- The Washington Times - Monday, April 13, 2009

CRISIS DU JOUR

“Blame Joe Biden. His warning last fall that 'it will not be six months before the world tests Barack Obama' with 'an international crisis' has spawned a cottage industry of premature declarations,” New York Daily News columnist Michael Goodwin writes.

“Calls of 'this is it' have greeted every development in Iraq, Afghanistan, North Korea and Iran. Lately, it's been the Somali pirates' turn to be labeled the test,” Mr. Goodwin says.

“By the veep's standards, each incident qualified as the Big One. Except, of course, none was. Each faded and was replaced by a fresh crisis that, briefly, laid claim to fulfilling Biden's prophecy. The problem is that Biden had it wrong. There isn't going to be just one international test of Obama's mettle. There will be a string of them until friend and foe alike gauge where Obama is willing to draw a line and defend it.

“With his first turn on the global stage, our new president's priority was to prove he meant it when he said the days of George Bush's so-called cowboy diplomacy were over. From playing the peacemaker on symbolic issues to keeping mum when he didn't get his way, Obama demonstrated an overwhelming preference for coordinated actions with other nations and groups like the International Monetary Fund, NATO and the United Nations.

“There is an undeniable appeal to burden sharing with broad coalitions, yet one early result of Obama's Kumbaya approach remains the nagging question about his bottom line. Will he act in what he believes is America's interest, even if no one follows? Or will he subject every action in every crisis to the litmus test of whether there is a consensus?”

NEW BALLGAME

“When economics was just economics, analysts and forecasters had a difficult job. Now that economics has reverted to its original calling, Political Economy, the chore is well-nigh impossible,” Irwin Stelzer writes in the London Times.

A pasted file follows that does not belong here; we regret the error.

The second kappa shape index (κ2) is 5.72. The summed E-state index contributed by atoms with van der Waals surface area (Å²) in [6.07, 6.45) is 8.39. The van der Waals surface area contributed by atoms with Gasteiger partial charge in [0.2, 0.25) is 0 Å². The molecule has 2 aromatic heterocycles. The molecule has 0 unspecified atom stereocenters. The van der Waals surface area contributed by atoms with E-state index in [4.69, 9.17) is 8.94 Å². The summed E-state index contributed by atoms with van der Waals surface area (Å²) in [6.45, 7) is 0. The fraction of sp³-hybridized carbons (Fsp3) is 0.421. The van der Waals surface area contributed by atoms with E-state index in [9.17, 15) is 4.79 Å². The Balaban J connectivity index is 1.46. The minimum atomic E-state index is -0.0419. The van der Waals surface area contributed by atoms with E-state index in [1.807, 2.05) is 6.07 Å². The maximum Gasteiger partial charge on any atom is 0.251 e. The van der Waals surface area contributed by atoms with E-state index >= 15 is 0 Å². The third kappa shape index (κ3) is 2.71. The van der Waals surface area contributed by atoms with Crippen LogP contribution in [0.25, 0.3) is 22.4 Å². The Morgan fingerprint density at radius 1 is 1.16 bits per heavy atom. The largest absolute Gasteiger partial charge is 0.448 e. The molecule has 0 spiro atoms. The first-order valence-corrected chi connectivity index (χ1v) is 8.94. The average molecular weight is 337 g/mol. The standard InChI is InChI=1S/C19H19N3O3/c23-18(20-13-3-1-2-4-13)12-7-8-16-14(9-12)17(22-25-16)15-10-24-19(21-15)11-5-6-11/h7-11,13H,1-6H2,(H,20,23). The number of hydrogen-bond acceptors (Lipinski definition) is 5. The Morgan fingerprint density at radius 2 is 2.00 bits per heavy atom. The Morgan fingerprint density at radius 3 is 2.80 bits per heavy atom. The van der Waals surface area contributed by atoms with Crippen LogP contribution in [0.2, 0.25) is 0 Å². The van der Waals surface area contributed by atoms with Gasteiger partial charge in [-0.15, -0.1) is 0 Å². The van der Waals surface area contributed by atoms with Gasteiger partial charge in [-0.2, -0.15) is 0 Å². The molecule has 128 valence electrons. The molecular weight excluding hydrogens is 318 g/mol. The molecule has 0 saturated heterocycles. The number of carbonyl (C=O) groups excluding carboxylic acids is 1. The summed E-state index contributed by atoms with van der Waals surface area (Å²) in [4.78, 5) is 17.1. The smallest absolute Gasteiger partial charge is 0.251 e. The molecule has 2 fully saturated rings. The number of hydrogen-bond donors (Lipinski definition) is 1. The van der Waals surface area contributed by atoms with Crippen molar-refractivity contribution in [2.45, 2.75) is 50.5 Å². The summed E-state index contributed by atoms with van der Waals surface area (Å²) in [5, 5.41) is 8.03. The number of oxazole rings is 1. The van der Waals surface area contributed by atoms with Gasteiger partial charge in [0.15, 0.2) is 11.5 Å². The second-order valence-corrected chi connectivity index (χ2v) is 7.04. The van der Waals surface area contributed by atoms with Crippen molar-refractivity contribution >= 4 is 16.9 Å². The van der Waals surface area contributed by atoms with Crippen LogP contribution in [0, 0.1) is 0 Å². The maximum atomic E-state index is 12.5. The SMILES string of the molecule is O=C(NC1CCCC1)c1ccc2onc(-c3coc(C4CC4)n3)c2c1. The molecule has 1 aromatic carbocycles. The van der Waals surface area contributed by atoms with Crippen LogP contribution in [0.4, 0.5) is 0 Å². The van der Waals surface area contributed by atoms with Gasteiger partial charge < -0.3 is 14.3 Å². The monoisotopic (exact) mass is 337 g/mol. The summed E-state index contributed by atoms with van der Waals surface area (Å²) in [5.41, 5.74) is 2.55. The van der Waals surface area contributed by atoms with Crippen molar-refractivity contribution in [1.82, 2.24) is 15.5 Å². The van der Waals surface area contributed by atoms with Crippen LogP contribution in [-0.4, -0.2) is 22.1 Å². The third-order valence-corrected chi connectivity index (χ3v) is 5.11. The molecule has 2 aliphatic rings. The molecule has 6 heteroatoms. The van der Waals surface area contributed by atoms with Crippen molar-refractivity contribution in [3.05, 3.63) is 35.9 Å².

“We are no longer guessing merely at the effect of declining house values on consumption - the wealth effect - or of the jobless rate on consumer confidence. We are now forced to guess what politicians, described by Adam Smith as 'that insidious and crafty animal … whose councils are directed by the momentary fluctuations of affairs,' will do in response to economic developments,” says Mr. Stelzer, who is the director of economic-policy studies at the Hudson Institute.

“No, imprudent lending will not bring a bank to the end of its rope, so long as the government provides more for survival - and to tie management's hands. No, falling car sales will not necessarily force one or more car companies into bankruptcy, as they would in a market free of the long arm of a government beholden to trade unions. No, a weaker currency will not necessarily buoy exports and reduce imports, not when governments can erect barriers to trade. And no, a wave of house repossessions will not necessarily teach the virtue of living within one's means, when the government is around to force lenders to stay their hands, and create moral hazard on a huge scale.”

STEELE SNUB?

“Turmoil and controversy continue to swirl around new Republican Party Chairman Michael Steele. But the latest flareup - a very public rejection of a request to speak at the anti-Obama, anti-tax 'Tea Party' in Chicago on April 17 - might not be his fault,” Paul Bedard writes in the Washington Whispers column at www.usnews.com.